### Why do this problem?

This problem offers an opportunity to combine skills from
mathematics and science. It can be solved numerically,
algebraically or graphically, so can offer a useful opportunity for
discussing the merits of different methods.

### Possible approach

Introduce the boiling and freezing point of water in Celsius
and Fahrenheit.

"What other information can you deduce from these temperature
facts?"

Give the class some time to discuss in pairs, then bring the
class together to collect ideas on the board. Possible responses
might be:

"$50^\circ C = 122^\circ F$ because it's halfway
between."

"$200^\circ C = 392^\circ F$ because it's another $180^\circ
F$."

"A temperature increase of $100^\circ C$ is the same as a
temperature increase of $180^\circ F$."

"Can you use everyone's ideas to deduce any more information
about the temperature scales?"

Again, give the class some time to discuss in pairs, and then
collect ideas once more.

"Is there a temperature where the reading in Celsius is the
same as the reading in Fahrenheit?"

Give the class plenty of time to approach this problem. Most
students are likely to use a numerical approach. If some
students use algebraic or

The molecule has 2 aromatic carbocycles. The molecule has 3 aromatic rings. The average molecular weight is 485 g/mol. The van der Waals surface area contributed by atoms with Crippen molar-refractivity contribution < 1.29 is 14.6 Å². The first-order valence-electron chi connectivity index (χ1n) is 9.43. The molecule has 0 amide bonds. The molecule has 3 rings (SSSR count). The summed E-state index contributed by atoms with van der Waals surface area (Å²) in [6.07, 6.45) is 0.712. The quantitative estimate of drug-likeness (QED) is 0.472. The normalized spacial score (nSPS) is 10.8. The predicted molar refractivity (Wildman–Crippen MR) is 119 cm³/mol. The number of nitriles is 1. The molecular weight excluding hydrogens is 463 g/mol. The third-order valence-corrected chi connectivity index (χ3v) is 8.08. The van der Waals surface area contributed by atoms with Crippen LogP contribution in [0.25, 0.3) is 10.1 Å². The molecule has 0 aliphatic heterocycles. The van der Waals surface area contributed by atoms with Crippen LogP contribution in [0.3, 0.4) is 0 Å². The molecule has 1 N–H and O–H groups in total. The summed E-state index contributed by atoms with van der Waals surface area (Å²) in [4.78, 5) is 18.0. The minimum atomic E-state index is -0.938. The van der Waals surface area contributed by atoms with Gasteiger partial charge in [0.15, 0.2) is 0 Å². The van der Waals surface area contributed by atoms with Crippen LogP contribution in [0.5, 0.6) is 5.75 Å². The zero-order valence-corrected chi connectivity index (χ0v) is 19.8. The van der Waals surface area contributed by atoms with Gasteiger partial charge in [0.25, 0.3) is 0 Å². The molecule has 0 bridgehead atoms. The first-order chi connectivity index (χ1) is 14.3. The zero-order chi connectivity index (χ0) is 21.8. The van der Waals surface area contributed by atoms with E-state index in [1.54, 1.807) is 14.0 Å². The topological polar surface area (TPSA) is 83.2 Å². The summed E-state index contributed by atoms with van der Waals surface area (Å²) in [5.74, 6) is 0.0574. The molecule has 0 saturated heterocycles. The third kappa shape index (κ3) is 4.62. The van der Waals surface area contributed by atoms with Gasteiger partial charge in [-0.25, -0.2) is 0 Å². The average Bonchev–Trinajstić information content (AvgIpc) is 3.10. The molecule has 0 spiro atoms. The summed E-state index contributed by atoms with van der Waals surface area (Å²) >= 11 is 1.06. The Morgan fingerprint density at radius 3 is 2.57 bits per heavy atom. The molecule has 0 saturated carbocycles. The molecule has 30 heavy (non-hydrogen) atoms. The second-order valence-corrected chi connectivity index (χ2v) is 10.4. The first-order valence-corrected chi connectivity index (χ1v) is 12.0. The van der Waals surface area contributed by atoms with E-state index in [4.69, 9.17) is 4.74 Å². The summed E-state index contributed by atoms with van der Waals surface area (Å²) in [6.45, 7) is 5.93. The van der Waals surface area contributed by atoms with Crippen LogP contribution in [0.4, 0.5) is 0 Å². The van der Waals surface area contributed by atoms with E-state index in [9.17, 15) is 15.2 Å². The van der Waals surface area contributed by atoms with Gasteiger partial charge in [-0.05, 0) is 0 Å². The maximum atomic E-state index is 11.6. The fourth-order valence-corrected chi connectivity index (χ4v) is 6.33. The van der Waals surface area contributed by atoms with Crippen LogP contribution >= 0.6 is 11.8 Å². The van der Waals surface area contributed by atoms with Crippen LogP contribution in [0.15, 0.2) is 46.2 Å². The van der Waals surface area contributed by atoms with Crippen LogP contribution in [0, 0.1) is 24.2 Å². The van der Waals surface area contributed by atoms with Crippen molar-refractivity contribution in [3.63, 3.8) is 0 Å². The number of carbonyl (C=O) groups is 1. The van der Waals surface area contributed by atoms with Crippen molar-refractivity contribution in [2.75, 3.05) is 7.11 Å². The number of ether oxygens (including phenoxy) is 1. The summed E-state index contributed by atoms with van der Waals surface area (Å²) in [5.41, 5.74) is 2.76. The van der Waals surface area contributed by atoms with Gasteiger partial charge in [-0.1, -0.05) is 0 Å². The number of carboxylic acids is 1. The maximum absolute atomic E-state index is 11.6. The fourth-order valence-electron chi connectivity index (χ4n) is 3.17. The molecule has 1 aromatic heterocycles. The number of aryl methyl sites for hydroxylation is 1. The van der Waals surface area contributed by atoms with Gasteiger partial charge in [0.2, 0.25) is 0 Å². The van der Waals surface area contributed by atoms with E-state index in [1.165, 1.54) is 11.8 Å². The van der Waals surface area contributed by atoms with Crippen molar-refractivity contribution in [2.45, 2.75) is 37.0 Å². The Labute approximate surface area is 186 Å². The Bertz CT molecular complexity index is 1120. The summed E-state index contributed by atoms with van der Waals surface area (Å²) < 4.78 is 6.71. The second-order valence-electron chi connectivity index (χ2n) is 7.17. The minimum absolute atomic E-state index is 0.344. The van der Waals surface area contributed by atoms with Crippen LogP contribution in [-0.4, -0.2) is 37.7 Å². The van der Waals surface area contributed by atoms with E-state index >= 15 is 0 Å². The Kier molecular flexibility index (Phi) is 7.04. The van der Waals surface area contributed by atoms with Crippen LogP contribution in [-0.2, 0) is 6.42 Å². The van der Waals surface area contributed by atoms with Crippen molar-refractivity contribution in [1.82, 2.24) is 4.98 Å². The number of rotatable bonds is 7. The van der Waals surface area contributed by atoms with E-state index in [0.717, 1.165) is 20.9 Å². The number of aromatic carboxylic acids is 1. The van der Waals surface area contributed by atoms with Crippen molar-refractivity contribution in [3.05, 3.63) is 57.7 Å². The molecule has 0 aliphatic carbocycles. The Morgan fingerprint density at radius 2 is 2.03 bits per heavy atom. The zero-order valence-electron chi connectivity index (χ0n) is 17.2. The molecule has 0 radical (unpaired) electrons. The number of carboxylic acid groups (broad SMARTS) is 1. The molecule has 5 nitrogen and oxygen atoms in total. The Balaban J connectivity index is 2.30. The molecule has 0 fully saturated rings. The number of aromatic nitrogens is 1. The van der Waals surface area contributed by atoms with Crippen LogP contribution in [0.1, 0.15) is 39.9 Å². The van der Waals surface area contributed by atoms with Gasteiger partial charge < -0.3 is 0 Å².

graphical methods, ask them
to share their approaches with the rest of the class.

If nobody uses algebra or graphs, ask the class to consider
first how a graph might help:

"Can you represent the original information graphically in a
way that could have helped you to solve the problem?"

The graphical method can then lead on to a discussion of the
algebraic representation of the straight line graph and hence
algebraic methods of solution.

Take time to discuss the merits of the different methods and
then challenge students to show how to use each solution method to
solve problems such as:

"Is there a temperature at which the Fahrenheit reading is 20
degrees higher than the Celsius reading?"

"Is there a temperature at which the Celsius reading is 20
degrees higher than the Fahrenheit reading?"

### Key questions

Does every method give the same answer?

What are the merits of the different methods?

### Possible extension

See the extension challenge introducing the Kelvin scale of
temperature in the problem.

### Possible support

Spend lots of time discussing how to deduce information from the
initial temperature facts given. Perhaps it would help students to
suggest new values if the information is presented in a
table.